Fables of Power: Aesopian Writing and Political History
Patterson, Annabel M
This book was my on-the-train reading on a trip across the country to start a Santa Clara sabbatical in August of 1996. As the back cover indicates, She shows how the fable worked as a medium of political analysis and communication, especially from or on behalf of the politically powerless. In a good review in Modern Philology (Vol. 91, No. 4, May, 1994, 546-49), Anne Lake Prescott of Barnard finds much to praise and a few things to criticize in this short book of some 177 pages. She highlights one of Patterson's achieved purposes, to show the conflicting ways in which the Aesopian fable served intellectually interesting political analysis (549). Patterson works through Caxton, Lydgate, and Henryson and focusses on literary figures like Spenser, Sidney, Lyly, Shakespeare, and Milton. She pays attention to Ogilby, L'Estrange, and Croxall. Some of her most revealing work may be on The Belly and the Members. As Prescott writes, Patterson studies how this one fable is turned, twisted, retroped, and turned belly-up or belly-down as political pressures reform and revive it (547).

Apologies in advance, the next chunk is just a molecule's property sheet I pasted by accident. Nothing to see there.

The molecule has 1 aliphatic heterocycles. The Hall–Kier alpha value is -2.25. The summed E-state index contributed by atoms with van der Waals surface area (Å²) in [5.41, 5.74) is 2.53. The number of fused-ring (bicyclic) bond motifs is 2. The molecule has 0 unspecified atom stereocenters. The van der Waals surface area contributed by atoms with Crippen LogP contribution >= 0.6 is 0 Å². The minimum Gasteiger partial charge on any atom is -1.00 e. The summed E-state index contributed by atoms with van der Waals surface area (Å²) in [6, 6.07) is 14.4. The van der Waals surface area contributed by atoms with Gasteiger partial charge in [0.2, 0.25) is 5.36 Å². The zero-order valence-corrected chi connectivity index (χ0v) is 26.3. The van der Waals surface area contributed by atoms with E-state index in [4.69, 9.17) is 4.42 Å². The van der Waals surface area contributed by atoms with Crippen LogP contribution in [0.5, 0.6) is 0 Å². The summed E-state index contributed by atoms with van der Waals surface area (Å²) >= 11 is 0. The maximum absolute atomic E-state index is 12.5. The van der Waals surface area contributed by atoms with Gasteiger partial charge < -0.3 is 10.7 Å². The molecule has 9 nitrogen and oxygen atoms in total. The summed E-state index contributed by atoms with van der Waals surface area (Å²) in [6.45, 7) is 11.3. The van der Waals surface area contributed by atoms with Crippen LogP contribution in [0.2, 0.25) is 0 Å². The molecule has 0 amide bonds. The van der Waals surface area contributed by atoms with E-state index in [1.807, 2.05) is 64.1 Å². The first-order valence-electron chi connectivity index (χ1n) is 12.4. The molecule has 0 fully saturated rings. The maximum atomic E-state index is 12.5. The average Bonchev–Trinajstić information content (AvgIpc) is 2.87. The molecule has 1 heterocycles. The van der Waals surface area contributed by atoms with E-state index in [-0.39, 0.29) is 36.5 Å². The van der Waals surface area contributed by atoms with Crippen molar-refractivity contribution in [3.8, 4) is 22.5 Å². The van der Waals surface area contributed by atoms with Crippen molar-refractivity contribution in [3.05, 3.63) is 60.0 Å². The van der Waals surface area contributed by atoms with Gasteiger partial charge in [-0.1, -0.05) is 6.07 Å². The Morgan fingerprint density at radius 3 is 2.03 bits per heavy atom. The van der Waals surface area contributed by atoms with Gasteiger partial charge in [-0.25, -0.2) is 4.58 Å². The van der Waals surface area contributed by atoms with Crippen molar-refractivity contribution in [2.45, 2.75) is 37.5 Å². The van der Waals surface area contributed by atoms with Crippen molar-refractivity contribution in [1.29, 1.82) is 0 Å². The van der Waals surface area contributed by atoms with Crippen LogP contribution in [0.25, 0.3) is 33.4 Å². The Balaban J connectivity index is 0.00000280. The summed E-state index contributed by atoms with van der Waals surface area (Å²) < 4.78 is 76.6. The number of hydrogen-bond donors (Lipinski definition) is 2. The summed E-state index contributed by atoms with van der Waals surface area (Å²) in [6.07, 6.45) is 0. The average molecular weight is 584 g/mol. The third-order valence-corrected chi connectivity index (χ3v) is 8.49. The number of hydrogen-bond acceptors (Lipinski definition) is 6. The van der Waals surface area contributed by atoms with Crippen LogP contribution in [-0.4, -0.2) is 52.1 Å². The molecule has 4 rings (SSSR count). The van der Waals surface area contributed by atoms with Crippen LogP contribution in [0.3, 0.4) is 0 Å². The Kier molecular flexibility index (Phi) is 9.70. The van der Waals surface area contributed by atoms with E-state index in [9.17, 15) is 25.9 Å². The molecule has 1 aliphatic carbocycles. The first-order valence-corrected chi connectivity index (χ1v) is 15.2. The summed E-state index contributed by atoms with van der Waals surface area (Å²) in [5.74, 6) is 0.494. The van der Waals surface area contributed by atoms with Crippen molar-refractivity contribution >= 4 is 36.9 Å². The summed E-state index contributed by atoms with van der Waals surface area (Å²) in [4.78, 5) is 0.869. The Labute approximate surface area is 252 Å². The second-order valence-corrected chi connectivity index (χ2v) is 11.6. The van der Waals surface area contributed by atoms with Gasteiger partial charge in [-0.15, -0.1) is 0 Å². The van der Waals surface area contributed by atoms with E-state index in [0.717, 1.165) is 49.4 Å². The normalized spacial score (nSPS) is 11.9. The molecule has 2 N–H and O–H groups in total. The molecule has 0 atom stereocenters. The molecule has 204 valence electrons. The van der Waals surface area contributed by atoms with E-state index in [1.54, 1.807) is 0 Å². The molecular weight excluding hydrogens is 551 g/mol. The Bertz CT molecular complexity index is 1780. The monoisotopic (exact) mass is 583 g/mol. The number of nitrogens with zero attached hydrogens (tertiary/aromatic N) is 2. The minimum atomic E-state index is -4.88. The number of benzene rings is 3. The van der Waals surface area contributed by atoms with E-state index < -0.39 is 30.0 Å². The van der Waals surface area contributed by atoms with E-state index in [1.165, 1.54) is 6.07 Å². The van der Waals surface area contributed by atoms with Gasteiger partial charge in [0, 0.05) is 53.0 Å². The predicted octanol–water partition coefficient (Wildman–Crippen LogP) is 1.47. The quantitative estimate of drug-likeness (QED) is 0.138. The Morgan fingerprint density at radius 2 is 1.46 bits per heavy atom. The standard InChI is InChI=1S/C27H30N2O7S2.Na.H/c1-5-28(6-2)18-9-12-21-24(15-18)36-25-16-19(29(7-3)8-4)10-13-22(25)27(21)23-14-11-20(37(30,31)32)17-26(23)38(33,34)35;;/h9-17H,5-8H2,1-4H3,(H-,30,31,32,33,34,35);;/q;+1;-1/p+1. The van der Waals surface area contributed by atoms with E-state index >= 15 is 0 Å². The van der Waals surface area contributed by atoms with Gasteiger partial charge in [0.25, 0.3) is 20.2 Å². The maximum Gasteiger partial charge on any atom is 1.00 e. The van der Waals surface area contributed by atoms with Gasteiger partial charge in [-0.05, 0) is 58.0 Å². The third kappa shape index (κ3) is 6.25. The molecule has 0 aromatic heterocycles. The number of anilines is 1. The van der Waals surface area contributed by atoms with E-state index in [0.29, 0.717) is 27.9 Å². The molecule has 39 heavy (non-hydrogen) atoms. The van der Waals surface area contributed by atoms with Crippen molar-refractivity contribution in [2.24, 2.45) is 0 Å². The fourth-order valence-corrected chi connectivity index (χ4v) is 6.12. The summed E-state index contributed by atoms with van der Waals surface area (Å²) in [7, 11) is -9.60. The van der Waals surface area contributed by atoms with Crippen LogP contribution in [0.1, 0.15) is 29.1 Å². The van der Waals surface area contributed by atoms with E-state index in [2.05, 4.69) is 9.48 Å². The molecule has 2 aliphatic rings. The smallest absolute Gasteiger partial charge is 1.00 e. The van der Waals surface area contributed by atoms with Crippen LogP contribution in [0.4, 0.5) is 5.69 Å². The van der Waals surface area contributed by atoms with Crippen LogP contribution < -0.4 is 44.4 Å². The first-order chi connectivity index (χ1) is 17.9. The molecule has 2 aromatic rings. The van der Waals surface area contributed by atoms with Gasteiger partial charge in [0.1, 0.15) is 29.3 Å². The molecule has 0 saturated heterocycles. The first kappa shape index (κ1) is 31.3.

Duke University Press